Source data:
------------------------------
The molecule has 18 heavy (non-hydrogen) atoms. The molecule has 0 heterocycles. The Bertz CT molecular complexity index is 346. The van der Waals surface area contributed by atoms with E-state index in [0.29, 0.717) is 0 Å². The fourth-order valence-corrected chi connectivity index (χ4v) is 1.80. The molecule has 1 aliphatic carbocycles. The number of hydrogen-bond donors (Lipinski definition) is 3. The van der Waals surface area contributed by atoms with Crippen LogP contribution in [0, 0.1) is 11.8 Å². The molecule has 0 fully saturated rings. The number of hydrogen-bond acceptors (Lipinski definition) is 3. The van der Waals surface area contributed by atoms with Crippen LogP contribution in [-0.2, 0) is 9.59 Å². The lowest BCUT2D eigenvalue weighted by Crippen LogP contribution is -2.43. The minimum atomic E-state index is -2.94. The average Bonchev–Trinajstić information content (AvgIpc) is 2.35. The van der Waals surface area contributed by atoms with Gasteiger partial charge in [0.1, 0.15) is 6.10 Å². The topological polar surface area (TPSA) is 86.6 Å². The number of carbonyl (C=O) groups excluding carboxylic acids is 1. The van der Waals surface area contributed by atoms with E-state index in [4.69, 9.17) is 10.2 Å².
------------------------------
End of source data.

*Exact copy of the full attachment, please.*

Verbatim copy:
The molecule has 18 heavy (non-hydrogen) atoms. The molecule has 0 heterocycles. The Bertz CT molecular complexity index is 346. The van der Waals surface area contributed by atoms with E-state index in [0.29, 0.717) is 0 Å². The fourth-order valence-corrected chi connectivity index (χ4v) is 1.80. The molecule has 1 aliphatic carbocycles. The number of hydrogen-bond donors (Lipinski definition) is 3. The van der Waals surface area contributed by atoms with Crippen LogP contribution in [0, 0.1) is 11.8 Å². The molecule has 0 fully saturated rings. The number of hydrogen-bond acceptors (Lipinski definition) is 3. The van der Waals surface area contributed by atoms with Crippen LogP contribution in [-0.2, 0) is 9.59 Å². The lowest BCUT2D eigenvalue weighted by Crippen LogP contribution is -2.43. The minimum atomic E-state index is -2.94. The average Bonchev–Trinajstić information content (AvgIpc) is 2.35. The van der Waals surface area contributed by atoms with Gasteiger partial charge in [0.1, 0.15) is 6.10 Å². The topological polar surface area (TPSA) is 86.6 Å². The number of carbonyl (C=O) groups excluding carboxylic acids is 1. The van der Waals surface area contributed by atoms with E-state index in [4.69, 9.17) is 10.2 Å².